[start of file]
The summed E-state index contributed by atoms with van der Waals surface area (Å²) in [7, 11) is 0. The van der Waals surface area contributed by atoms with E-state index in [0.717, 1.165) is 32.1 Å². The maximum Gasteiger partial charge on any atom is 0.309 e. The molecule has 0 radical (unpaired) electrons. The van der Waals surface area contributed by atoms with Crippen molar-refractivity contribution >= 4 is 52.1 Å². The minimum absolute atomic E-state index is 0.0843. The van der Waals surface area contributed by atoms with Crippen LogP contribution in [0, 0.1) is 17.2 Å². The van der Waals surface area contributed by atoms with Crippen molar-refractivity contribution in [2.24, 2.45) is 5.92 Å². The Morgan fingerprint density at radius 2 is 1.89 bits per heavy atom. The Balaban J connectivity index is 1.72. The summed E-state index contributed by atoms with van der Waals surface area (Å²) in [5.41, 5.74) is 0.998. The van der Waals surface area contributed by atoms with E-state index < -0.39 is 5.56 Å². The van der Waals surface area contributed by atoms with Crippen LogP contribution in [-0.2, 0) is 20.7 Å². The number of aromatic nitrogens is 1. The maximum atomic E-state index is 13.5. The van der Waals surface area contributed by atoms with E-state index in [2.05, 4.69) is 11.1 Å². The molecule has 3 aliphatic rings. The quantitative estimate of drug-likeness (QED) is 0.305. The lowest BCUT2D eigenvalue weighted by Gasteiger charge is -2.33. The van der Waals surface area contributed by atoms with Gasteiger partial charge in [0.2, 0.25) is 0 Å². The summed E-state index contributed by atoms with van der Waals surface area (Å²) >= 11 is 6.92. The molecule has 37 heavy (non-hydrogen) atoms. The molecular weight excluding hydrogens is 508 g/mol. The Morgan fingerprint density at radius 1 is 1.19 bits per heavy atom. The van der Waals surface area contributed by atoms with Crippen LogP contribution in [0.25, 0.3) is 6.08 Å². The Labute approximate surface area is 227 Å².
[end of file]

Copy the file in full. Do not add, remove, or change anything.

The summed E-state index contributed by atoms with van der Waals surface area (Å²) in [7, 11) is 0. The van der Waals surface area contributed by atoms with E-state index in [0.717, 1.165) is 32.1 Å². The maximum Gasteiger partial charge on any atom is 0.309 e. The molecule has 0 radical (unpaired) electrons. The van der Waals surface area contributed by atoms with Crippen molar-refractivity contribution >= 4 is 52.1 Å². The minimum absolute atomic E-state index is 0.0843. The van der Waals surface area contributed by atoms with Crippen LogP contribution in [0, 0.1) is 17.2 Å². The van der Waals surface area contributed by atoms with Crippen molar-refractivity contribution in [2.24, 2.45) is 5.92 Å². The Morgan fingerprint density at radius 2 is 1.89 bits per heavy atom. The Balaban J connectivity index is 1.72. The summed E-state index contributed by atoms with van der Waals surface area (Å²) in [5.41, 5.74) is 0.998. The van der Waals surface area contributed by atoms with E-state index < -0.39 is 5.56 Å². The van der Waals surface area contributed by atoms with Crippen LogP contribution in [-0.2, 0) is 20.7 Å². The number of aromatic nitrogens is 1. The maximum atomic E-state index is 13.5. The van der Waals surface area contributed by atoms with E-state index in [2.05, 4.69) is 11.1 Å². The molecule has 3 aliphatic rings. The quantitative estimate of drug-likeness (QED) is 0.305. The lowest BCUT2D eigenvalue weighted by Gasteiger charge is -2.33. The van der Waals surface area contributed by atoms with Gasteiger partial charge in [0.2, 0.25) is 0 Å². The summed E-state index contributed by atoms with van der Waals surface area (Å²) >= 11 is 6.92. The molecule has 37 heavy (non-hydrogen) atoms. The molecular weight excluding hydrogens is 508 g/mol. The Morgan fingerprint density at radius 1 is 1.19 bits per heavy atom. The van der Waals surface area contributed by atoms with Crippen LogP contribution in [0.25, 0.3) is 6.08 Å². The Labute approximate surface area is 227 Å².